Food photography is arguably one of the more tricky types of photography, given that, after just minutes, your prepared food is subject to change colors, melt, fall flat or harden. Given this, it’s very important to plan ahead.
To help you, I’ve compiled a list of 21 tips you can use that will completely change your food photography for the better.
This list comes directly from my own research, learning and experiences — my trials and errors, my successes and failures.
Whether you’re simply interested in improving your own photography or you’re a food blogger looking to increase the chances of getting accepted on food sharing sites like dishfolio, these 21 tips will help you make the best of your food photography.
1. Use natural lighting.
Natural lighting is one of the most important aspects of food photography. Natural light enables the true color of the food to show through. Avoid direct sunlight because that will cause shadows. To make the direct lighting softer, try diffusing it with a thin curtain or blind. The best option is to shoot your photos near a large window and to shoot during daylight hours to get as much natural lighting as possible. For some great examples of using natural lighting, check out Béa, over at La Tartine Gourmande, who does an amazing job.
Especially with food photography, shooting from a lower angle will create more visual interest in the food. Shooting from above, or a “bird’s-eye perspective,” can flatten the food, while shooting from a lower angle enables you to see the thickness of the food, different layers and the sides of the food. This technique also mimics the perspective we all have when sitting at a table about to eat food, so it makes sense this would be an appealing angle. Shooting from an even lower angle and looking up to the food creates more of a grand presence as well. Check out Deb’s photos at Smitten Kitchen for great examples of shooting from a low angle.
3. Use a DSLR, not a Point And Shoot.
Though there are some amazing point-and-shoot cameras, they still can’t compete with the control you can get in a Digital SLR Camera
(Single Lens Reflex). DSLRs allow you to change the settings, most notably the aperture and focus, which are vital to getting the best shot possible. If you don’t already have a DSLR and plan to take your (food) photography to the next level (and beyond), I highly recommend investing in a DSLR.
It is very difficult to make food look appetizing or appealing when you use a flash. Using your camera’s built-in flash will not only flatten the food, but it will make it look oily and greasy. Use natural lighting during daylight hours as much as possible (see Tip #1). If you must use a flash, avoid using it directly on the food as it’s too harsh. Instead, use a Flash Diffuser or have the flash bounce off a ceiling or wall.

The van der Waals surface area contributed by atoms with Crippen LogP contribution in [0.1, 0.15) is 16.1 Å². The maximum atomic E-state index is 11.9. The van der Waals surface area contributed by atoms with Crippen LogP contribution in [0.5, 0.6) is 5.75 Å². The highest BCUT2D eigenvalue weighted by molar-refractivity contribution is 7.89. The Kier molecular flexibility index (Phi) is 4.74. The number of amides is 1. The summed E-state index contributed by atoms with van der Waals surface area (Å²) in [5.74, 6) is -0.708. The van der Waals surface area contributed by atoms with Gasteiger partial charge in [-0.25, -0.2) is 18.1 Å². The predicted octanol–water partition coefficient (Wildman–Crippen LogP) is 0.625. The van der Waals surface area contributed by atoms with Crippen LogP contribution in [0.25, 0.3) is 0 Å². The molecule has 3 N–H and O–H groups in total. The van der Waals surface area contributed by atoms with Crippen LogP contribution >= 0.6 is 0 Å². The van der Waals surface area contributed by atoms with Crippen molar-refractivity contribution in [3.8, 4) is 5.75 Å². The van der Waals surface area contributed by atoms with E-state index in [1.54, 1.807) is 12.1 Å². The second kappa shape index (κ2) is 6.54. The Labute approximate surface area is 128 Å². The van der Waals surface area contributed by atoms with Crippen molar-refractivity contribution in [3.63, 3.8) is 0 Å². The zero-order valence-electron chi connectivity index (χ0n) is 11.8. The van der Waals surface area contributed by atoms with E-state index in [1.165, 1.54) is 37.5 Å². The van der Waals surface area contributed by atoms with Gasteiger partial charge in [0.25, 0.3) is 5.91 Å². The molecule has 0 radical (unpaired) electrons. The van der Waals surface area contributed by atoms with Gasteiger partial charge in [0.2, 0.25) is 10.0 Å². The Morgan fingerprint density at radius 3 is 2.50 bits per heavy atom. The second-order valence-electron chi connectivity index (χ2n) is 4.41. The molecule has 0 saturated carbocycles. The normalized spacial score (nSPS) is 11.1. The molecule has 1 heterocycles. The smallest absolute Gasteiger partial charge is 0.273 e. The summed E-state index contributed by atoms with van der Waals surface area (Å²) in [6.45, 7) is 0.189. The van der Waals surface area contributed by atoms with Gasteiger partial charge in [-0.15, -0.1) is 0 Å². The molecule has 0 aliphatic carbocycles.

5. Learn a photo editing software.
Even the best photographers need to edit their photos. Get familiar with a photo editing software that allows you to crop, re-size, manipulate highlights, shadows, hues (temperature, tint, etc.), saturation, contrast and sharpness. There are tons of programs and software out there, both free and paid, including iPhoto
(if you own a Mac), Gimp, Picnik, Picasa and Photoshop Elements.
A bland, plain plate of food will look more elegant and interesting with the simplest of garnishes. Try using fresh herbs, like parsley, rosemary, basil or mint to make the food pop and to subtly remind the viewer what may be in the recipe. For example, use a sprig of mint to garnish some fresh mint lemonade. Garnishes are an inexpensive way to dramatically change your food photography and add visual interest to your plating. See Tip #10 for more prop ideas.
7. Play with colors, shapes and textures.
Just like with my advice on garnishes (see Tip #6), changing the shapes, colors and textures of a plated meal or food item will dramatically enhance the way the food is perceived. The human eye can get bored with seeing all the same shape or color. So, try to avoid using all round or similar-colored foods, for example, on the same plate. This goes for serving suggestions as well, as an overall meal will be more enticing and enjoyable with contrasting shapes, colors and textures. Toss in some peas, carrots or fresh basil to add color contrast, depending on what you’re serving. This is the beauty of garnishes. Similarly, use a contrasting color plate or utensil to help add interest to the picture. A white plate is typically a safe choice, as it will allow the food to shine. To illustrate this tip, you can count on Ree Drummond of The Pioneer Woman to share vibrant photos, full of beautiful colors, textures and shapes.